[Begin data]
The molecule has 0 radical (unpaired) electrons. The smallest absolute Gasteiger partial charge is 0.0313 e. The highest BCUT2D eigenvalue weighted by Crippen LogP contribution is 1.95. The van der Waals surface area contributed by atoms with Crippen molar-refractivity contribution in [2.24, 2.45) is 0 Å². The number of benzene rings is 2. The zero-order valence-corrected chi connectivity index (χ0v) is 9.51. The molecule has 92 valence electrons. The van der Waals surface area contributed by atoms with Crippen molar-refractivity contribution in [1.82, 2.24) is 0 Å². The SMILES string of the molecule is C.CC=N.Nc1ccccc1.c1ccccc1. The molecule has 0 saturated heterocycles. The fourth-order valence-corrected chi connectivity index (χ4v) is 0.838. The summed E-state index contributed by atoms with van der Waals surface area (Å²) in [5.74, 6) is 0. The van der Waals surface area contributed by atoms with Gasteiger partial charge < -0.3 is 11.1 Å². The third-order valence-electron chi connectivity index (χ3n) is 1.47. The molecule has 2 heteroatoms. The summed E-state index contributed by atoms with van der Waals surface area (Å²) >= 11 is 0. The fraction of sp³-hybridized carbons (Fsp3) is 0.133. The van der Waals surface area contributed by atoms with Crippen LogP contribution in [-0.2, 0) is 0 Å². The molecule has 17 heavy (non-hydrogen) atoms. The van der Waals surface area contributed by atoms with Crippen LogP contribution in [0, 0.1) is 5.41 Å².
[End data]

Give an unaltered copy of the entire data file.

The molecule has 0 radical (unpaired) electrons. The smallest absolute Gasteiger partial charge is 0.0313 e. The highest BCUT2D eigenvalue weighted by Crippen LogP contribution is 1.95. The van der Waals surface area contributed by atoms with Crippen molar-refractivity contribution in [2.24, 2.45) is 0 Å². The number of benzene rings is 2. The zero-order valence-corrected chi connectivity index (χ0v) is 9.51. The molecule has 92 valence electrons. The van der Waals surface area contributed by atoms with Crippen molar-refractivity contribution in [1.82, 2.24) is 0 Å². The SMILES string of the molecule is C.CC=N.Nc1ccccc1.c1ccccc1. The molecule has 0 saturated heterocycles. The fourth-order valence-corrected chi connectivity index (χ4v) is 0.838. The summed E-state index contributed by atoms with van der Waals surface area (Å²) in [5.74, 6) is 0. The van der Waals surface area contributed by atoms with Gasteiger partial charge < -0.3 is 11.1 Å². The third-order valence-electron chi connectivity index (χ3n) is 1.47. The molecule has 2 heteroatoms. The summed E-state index contributed by atoms with van der Waals surface area (Å²) >= 11 is 0. The fraction of sp³-hybridized carbons (Fsp3) is 0.133. The van der Waals surface area contributed by atoms with Crippen LogP contribution in [-0.2, 0) is 0 Å². The molecule has 17 heavy (non-hydrogen) atoms. The van der Waals surface area contributed by atoms with Crippen LogP contribution in [0, 0.1) is 5.41 Å².